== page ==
15. 15.   Future size of a part The prediction of future size, as Burstone has pointed out, is primarily a problem of predicting future increments which are to be added to a size that is already known Relationship of parts perhaps the most important prediction for the clinician is the future relationship of parts, i.e. the future facial pattern. Johnson found measures of relationship and proportion to be of greater predictive significance than the linear size of anatomic parts.
  16. 16.   Timing of growth events Growth spurts Vectors of growth Most predictive methods thus far presume a continuation of the pattern first seen Therefore, the presumption is made that the vectors of growth present at the time of prediction will remain
  17. 17.  Velocity of growth It would be of use to know the future expected rate of growth Prediction of velocity is most important during the pubescent spurt
  18. 18.  The effects of orthodontic therapy on any of the above predicted parameters Our knowledge of prediction might best proceed by learning to predict untreated growing faces The clinician must always wonder what effects his therapy have on the predicted and actual growth of one specific face
  19. 19.     Theoretical Regression Experiential Time series
  20. 20.       Collection of series of relevant, random data Mathematical construction of a theoretical model Theoretical development of a hypothesis from the model Proving the hypothesis practically The model began theoretically and was proved practically Implication in orthodontics :  Theoretical models of craniofacial growth have not yet been defined mathematically in terms precise enough to permit the application of the method to prediction
  21. 21.  These methods serve to calculate a value for one variable, called dependent, on the basis of its initial state and the degree of its correlations with one or more independent variables. E.g. Johnston grid
  22. 22.   Ultimate accuracy of cephalometric prediction may be limited to some extent by intrinsic errors within the cephalometric method itself Contemporary methods seem inadequate to provide an efficient estimate of individual changes attributable only to growth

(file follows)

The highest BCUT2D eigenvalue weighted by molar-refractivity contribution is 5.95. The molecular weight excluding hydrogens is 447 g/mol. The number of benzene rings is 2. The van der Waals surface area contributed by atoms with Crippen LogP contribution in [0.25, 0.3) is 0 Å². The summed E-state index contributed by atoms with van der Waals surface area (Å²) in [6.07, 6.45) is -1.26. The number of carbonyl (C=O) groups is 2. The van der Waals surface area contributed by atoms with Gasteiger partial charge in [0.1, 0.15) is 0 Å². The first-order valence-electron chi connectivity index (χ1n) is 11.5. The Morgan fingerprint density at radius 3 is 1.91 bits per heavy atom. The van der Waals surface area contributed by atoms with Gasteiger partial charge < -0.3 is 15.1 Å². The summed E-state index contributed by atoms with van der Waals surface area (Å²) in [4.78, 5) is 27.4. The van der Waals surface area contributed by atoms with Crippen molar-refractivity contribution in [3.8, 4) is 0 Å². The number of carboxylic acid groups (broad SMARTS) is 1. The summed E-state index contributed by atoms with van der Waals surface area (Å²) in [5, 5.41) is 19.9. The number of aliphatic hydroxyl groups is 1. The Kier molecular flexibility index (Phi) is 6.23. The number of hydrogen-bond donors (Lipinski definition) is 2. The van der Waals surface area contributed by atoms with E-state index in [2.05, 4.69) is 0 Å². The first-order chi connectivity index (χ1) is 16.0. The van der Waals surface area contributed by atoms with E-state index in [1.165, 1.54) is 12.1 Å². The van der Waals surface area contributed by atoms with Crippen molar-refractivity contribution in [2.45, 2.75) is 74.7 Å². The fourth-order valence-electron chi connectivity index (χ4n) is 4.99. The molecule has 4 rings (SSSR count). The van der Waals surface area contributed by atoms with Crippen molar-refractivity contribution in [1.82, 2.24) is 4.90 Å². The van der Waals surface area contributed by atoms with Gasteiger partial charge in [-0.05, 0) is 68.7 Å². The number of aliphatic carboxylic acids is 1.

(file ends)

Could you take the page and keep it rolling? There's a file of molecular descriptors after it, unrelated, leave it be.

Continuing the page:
23. 23.   The assumption within the method that the coefficients remain constant over thw whole time period. An individual whose growth is to be predicted in clinical practice may not even be a member of the population upon which the regression equation was based
  24. 24.  They are based on the clinical experience of a single investigator who attempts to quantify his observations of practice in such a way that they can be used by others. E.g. Ricketts
  25. 25.  Theoretical basis is shaky on two counts: The assumption must be made that the individual being predicted will behave as the mean of a population of which he is a not a member  The morphology of the mandible and other parts is a clue to the future growth of the face 
  26. 26.    Accuracy, efficiency and individuality for clinical application “Random walk” type or process These methods consists of two types: time-series analysis smoothing methods
  27. 27.  1. 2. 3. 4. Time-series is considered to be composed of four parts : Trend or long-term movement Oscillations about a trend Cyclic or periodic events Random (unsystematic) components